Very useful points of reference, Bill.
By the 1790s there were, in fact, numerous expressions of the nationalist principle in action or nascent, for example in the borderlands between Hapsburg and Ottoman Empires, among the Croats and Serbs. the Vlachs and Bulgars, and of course in Greece. Polish nationalism had expressed itself in rsistance to the successive partitions of the late C18th. We might discuss the United Irishmen movement and, with less conviction perhaps, the relevance of the failed Jacobite risings to a sense of Scottish nationalism. The formation of the Highland regiments in the service of the House of Hanover were served as a contrasting and very successful expression of the Scots as Britons. The French wars also served to generate a renewed spirit of patriotism among the English and a sense of 'Britishness' throughout the kingdom although not distributed evenly amongst all the nations or in every class. The spirit of revolution was also playing its part.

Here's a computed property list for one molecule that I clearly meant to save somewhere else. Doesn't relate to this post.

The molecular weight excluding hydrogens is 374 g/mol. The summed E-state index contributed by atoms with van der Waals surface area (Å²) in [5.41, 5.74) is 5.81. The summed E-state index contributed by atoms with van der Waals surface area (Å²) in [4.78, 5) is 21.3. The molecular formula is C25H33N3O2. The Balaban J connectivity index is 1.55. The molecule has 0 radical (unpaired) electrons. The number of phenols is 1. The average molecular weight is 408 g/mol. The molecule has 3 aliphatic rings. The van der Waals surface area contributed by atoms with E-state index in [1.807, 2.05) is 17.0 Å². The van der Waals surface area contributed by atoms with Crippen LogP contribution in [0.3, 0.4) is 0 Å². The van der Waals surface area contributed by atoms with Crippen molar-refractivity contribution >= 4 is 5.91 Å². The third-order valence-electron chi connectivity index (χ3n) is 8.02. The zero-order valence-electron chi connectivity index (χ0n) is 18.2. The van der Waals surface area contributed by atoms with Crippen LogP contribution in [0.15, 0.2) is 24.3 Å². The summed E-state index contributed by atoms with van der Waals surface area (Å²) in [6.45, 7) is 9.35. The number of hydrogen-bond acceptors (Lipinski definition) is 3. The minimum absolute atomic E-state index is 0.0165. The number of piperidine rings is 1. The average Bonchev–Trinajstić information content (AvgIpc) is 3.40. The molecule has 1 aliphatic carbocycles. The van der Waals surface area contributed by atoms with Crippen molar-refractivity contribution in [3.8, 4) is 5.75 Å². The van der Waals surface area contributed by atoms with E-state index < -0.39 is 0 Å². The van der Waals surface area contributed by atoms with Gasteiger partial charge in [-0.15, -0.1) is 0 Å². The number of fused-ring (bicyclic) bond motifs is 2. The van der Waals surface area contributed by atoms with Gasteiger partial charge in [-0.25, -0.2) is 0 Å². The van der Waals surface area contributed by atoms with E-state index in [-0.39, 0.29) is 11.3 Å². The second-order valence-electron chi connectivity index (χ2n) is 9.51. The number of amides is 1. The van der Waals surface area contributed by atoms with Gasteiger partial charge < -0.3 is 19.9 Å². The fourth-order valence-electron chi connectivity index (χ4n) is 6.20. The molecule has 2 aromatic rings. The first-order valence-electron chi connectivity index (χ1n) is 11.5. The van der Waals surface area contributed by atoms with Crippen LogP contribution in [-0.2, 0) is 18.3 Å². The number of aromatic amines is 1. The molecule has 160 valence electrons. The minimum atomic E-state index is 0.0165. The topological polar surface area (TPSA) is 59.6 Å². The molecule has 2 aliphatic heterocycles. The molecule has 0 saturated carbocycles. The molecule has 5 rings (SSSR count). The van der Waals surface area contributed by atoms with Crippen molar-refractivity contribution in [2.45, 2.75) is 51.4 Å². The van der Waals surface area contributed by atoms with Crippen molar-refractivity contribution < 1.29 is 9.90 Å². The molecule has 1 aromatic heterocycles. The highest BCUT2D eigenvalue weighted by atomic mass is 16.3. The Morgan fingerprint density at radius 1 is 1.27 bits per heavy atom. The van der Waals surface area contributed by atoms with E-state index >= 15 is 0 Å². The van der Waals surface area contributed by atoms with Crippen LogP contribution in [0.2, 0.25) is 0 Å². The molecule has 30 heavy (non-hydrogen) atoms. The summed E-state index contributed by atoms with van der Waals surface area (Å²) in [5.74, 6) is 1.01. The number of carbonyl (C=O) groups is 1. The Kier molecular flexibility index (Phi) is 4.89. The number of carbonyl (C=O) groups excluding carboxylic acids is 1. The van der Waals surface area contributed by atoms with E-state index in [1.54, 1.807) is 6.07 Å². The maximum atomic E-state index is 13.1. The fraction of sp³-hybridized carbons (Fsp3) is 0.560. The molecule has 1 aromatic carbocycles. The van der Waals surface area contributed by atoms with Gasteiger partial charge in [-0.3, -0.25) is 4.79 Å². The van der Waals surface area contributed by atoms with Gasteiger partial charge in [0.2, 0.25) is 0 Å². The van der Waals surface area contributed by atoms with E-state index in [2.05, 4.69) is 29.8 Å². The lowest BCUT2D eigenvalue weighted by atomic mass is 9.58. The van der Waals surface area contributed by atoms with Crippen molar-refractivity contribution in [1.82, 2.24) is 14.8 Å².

Of course, a newly established nation was knitting itself together out of the former British colonies in North America, and the presence of republican armies in Italy was an expression of the new spirit of La Patrie in France. Meanwhile, proto-Belgian and Dutch nationalists had marched with French armies into the Low Countries intending to forge republican nations in their homelands, although they would be disappointed. Within France itself, regional resistance to the republic might be seen as an expression of a local, particularist nationalism, notably among the Bretons. The later French incursions into the Iberian peninsula would generate a nationalist reaction amongst the disparate elements of Spanish society which combined, briefly, to expel the invader. The paralysis of Spanish Imperial power abroad also led to the independence movements in Latin America.
There are doubtless other examples.